Life can appear to be filled with humdrum chores and responsibilities, a seemingly endless stream of potentially boring tasks to perform. Surveys have shown that nearly sixty percent of our time is filled with tasks such as paperwork, emails, finances, shopping, housework, and business meetings. For some professions and lifestyles, it can be even higher than sixty percent.
It’s no wonder that we all have times when we wonder what is the point of life. Is there a meaning behind it all? There can be no definitive answer; some of us find meaning through religion and spirituality, and many of us just get busy with day-to-day life and forget about this question for long periods of time. The meaning of life, if there is any meaning, is an intensely personal concept. Some of us find it in working for charities and good causes or caring for our children. Some find it in work, some in music and art. Others from caring for pets, loving partners or through sports, hobbies, meditation or yoga. Our paths are all different, our perception differs and what fulfills and satisfies will, therefore, vary hugely.
For those of us who continue to seek a meaningful life, solace can often be found in a mundane and normal flow of an ordinary, dignified life. A simple life lived well with goodness and kindness. We don’t have to be extraordinary or make huge changes to our existing lives to find meaning and satisfaction. Quite often we’re already doing everything right. We just haven’t realized or appreciated it. So how do we find meaning in our day-to-day lives? How can we live with purpose? Here are a few tips on finding meaning in the mundane, how to realize and appreciate the life you already have, and to see that it is already filled with enormous meaning.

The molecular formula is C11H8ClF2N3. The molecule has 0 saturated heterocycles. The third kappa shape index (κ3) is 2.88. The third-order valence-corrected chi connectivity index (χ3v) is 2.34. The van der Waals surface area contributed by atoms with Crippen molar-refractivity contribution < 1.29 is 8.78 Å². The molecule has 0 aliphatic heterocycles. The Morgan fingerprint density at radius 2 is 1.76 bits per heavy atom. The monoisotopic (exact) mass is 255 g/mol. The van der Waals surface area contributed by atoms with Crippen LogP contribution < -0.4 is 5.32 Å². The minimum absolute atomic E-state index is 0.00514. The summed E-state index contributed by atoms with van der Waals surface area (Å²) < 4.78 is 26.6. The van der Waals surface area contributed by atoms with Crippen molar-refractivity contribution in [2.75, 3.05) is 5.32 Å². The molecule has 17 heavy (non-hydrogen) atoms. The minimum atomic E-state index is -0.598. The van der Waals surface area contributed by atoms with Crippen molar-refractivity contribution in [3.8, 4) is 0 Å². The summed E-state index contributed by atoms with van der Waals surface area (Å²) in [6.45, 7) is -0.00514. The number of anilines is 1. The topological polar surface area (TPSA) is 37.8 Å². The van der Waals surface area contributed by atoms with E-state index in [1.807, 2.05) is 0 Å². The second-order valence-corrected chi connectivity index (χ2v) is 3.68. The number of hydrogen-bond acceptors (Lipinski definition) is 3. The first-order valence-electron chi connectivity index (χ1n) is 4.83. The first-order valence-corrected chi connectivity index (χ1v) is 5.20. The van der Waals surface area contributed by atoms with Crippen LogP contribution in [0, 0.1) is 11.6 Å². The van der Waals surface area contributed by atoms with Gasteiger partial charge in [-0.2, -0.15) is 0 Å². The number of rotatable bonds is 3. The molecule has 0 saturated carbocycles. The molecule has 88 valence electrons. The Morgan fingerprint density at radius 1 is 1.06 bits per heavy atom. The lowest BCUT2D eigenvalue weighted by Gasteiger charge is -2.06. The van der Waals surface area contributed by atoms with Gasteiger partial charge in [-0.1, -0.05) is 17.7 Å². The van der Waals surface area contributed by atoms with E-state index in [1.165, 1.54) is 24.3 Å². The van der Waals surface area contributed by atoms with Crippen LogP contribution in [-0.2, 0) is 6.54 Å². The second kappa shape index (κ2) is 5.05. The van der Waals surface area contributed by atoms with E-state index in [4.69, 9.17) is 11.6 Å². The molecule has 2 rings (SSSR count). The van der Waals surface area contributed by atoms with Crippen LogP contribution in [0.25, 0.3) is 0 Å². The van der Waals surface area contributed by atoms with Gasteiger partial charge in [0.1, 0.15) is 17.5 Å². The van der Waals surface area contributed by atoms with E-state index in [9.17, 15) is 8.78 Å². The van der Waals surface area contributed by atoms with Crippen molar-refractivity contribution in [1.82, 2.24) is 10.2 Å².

1/ Slow down.
We can do everything in our lives better and with mindful intent if we just slow down. When we move more slowly, we tune into what we are doing, we notice small details such as the smell of the ink and paper in the office, the rainbow of colors on the bubbles as we do the dishes or the birdsong in the distance when walking the dog. Brushing your teeth can become a riot of minty flavor and tingly cold water that you haven’t truly appreciated since childhood, a few quiet minutes where you can slow down, breathe and relax.
2/ We only have one life – stop waiting.
We’re all guilty of thinking we’ll do something later. Whether it be later today, later this year or later in life, we all have a habit of delaying. The problem with this approach is that we get into the routine of only ever doing what we have to do and never doing what we want to do. If there are things that you think you will do when you have time, when you retire perhaps, why not start now? You may say you simply can’t make time but that is rarely true.
Most of us spend large amounts of hours watching television and surfing the internet. If you start tracking your time, seeing how long you spend in front of the TV or on social media, you will see that you can carve out more time for the things you want to do before you die. Get started on that bucket list, even if it’s just ten minutes here and ten minutes there doing or planning a life-long dream. Over a year, those minutes will add up to hours and you’ll be accomplishing something you always wanted to do, instead of waiting.
3/ Live each day as if it were your last.
This has become a cliché but at its root, it isn’t bad advice. If you imagine that what you do today will be your legacy, that how you interact with each person will be yours and their last memory, then you may find yourself being more meaningful and choosing your words and actions with more intent, more care, and more self-awareness.
4/ Wean yourself off social media and stop comparing.